When people think of the African continent, many naturally consider the amazing wildlife. East Africa and the wildebeest migration is certainly one of nature’s most spectacular events, and most travellers to Africa are naturally drawn to the “Big 5”, that being lion, leopard, elephant, rhino and buffalo. Namibia, however, has much more to offer than the “Big 5”, it also includes highlights such as the Quiver Trees in Keetmanshoop, the Ghost Diamond mining town of Kolmanskop, sand dunes of Sossus Vlei and also the often overlooked Himba, Dhimba and Herero people of Opuwo.
After our first night in Windhoek, the capital of Namibia, we head north-west to Erindi Private Game Reserve where we have the opportunity to get up close to an abundance of African wildlife. In addition to safari drives in the mornings and afternoons, we also have the opportunity to relax on the viewing deck overlooking the main waterhole and photographing the wildlife. It’s a great way to get over any jetlag, and there’s no lazier way to photograph than reclined in a deck chair with drink in hand.
Arising some 1728 metres above the surrounding Namib desert, Spitzkoppe is one of Namibia’s most recognizable landmarks, however one that is often overlooked by travellers. We are very fortunate to be staying in a newly opened lodge for one night, allowing us ample time to explore the amazing granite peaks during sunset and sunrise the following morning.
Swakopmund is a beach resort known for its German colonial architecture. The beautiful Swakupmond Hotel is our accomodation for two nights, serving as a base for us to venture out locally for photography. Apart from the local jetty at sunset, we head into the desert to photograph the unusual moon landscape as well as enjoy a boat trip around Walvis Bay to photograph seals, flamingos, pelicans and if lucky, the resident dolphins. This amazing experience is topped off with some fine dining at local restaurants.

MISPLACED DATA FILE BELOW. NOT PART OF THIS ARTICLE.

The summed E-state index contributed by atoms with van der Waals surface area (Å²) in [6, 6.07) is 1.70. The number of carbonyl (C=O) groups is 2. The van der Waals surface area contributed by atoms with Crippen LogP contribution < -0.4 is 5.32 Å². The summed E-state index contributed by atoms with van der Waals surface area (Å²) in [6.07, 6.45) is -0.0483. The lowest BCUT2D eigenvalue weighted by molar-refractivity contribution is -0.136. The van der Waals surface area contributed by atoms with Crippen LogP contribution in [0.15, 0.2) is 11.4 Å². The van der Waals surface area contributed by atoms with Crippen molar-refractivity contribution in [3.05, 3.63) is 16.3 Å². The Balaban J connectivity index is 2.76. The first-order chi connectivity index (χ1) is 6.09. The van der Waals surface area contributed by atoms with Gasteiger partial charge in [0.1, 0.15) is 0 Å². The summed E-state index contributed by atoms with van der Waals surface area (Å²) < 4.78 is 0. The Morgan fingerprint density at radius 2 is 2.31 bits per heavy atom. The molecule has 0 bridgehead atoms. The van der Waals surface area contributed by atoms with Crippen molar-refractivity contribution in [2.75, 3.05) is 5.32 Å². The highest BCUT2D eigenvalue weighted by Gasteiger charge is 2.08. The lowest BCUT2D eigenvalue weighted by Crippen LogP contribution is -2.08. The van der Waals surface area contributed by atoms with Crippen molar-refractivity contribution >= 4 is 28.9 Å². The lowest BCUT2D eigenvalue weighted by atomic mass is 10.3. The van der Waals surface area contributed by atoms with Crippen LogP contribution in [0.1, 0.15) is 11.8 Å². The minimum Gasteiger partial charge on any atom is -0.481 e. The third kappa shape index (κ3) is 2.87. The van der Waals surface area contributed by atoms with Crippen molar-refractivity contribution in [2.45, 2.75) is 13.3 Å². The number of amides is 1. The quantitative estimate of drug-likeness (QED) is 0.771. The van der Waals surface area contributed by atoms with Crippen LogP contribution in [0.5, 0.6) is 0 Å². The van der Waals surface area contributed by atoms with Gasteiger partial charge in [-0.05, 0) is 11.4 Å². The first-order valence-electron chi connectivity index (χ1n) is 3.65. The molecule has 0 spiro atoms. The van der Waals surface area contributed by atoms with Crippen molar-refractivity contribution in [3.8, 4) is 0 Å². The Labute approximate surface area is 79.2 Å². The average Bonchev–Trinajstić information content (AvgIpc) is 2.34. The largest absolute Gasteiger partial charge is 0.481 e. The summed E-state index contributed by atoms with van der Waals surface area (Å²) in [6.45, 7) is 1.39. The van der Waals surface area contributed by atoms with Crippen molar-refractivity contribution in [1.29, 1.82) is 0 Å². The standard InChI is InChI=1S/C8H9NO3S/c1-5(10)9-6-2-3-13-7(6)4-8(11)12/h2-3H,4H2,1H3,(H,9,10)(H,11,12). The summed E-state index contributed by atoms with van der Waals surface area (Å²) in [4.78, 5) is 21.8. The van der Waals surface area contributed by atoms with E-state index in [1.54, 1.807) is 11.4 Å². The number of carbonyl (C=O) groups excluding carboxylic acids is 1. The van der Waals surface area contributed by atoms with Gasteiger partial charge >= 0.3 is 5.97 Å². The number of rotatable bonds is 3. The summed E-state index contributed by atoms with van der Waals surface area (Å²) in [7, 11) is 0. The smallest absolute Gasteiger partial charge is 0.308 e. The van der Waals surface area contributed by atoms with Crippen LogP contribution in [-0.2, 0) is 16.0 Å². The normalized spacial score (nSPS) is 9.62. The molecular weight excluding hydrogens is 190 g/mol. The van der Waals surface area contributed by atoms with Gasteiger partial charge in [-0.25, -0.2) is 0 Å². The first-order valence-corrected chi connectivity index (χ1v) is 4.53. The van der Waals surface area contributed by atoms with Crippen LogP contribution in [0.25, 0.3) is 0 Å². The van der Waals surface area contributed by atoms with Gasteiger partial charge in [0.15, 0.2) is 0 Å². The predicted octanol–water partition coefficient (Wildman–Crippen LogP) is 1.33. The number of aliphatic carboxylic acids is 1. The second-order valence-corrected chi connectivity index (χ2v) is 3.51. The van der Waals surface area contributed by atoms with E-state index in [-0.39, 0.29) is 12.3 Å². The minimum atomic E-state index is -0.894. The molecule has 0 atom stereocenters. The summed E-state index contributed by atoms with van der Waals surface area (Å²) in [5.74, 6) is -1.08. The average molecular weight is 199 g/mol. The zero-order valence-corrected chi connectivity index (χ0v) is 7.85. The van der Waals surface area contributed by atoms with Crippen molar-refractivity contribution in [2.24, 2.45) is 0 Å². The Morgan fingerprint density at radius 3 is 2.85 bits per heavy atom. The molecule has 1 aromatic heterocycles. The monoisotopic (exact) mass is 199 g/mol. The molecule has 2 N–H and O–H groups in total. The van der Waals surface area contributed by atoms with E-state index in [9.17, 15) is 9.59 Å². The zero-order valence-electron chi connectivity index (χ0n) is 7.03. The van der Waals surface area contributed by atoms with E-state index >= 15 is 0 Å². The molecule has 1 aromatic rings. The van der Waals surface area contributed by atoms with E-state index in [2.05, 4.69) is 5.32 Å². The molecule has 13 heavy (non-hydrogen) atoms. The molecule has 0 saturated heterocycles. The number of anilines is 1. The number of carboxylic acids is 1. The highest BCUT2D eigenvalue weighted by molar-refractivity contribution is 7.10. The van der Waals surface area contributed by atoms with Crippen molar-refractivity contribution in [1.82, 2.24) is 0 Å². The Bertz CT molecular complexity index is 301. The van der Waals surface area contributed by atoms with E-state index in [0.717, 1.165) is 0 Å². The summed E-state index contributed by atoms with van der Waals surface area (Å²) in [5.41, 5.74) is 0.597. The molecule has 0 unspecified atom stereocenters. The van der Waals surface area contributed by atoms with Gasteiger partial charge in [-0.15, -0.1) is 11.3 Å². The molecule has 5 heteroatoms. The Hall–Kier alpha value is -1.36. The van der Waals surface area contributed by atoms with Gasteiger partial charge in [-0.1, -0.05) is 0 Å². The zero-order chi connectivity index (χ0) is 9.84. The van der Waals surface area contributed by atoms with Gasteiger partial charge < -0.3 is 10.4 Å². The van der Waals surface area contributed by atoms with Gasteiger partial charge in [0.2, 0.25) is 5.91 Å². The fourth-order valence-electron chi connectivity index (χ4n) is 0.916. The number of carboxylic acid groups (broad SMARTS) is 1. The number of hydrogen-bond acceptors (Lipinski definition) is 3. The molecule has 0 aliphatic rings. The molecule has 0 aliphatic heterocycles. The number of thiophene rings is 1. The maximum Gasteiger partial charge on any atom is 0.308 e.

The Sossus Vlei and Dead Vlei are salt and clay pans found in the southern part of the Namib Desert. This spectacular area offers some of the most iconic photography in Namibia, particularly the Dead Vlei where scorched black acacia trees stand defiantly against the red sand dunes rising high above the clay pan.
The ghost diamond mining town of Kolmanskop is a photography favorite, where the sands of the Namib Desert are ever so slowly consuming the buildings. With special photographic permits, we’re able to explore and photograph the town from sunrise to sunset, whilst other tourists can only visit between 9 am and 1 pm. Kolmanskop is great to explore and photograph throughout the day with the continually changing light.
With a small population and very little light pollution, Namibia is also one of the best destinations in the world for night photography, and the Quiver Tree Forests near Keetmanshoop offer a great foreground to complement the spectacular night sky. This tour has in fact been scheduled so we are in Keetmanshoop at the right time for astrophotography. It’s a great location to explore and photograph at sunrise, sunset and night, however it doesn’t end there. On the final morning of the main tour, we will also enjoy a special photo shoot with the resident Cheetahs.
After an amazing two weeks of travel, the main tour concludes however there is the option of joining us on an additional week of travel to the north of the country. Opuwo is a destination often overlooked by photographic tours, however, one that will certainly be a highlight of any trip to Namibia. The semi-nomadic Himba with their red ochre covered bodies are as photogenic as any landscape on offer, and we are privileged to be able to visit and photograph two villages for the purpose of documentary and portrait photography. In addition to the Himba, a visit to Dhimba and Herero tribes will offer their own unique experience.
Finally, Namibia is a great place to see and photograph wildlife, with Etosha National Park being one of the best in the entire continent. The secret of Etosha National Park is the waterholes, with the middle of the year being an optimum time to visit because there is less water. One just has to visit the many waterholes in the park to watch the wildlife coming in to drink.
Namibia is, without a doubt, a visual feast for photographers with endless desert landscapes, wild seascapes, amazing wildlife, colonial cities and remote nomadic people. For photographers, it’s unlike anywhere else in Africa, and I have put together this amazing tour to make the very most of many of the great photographic opportunities on offer.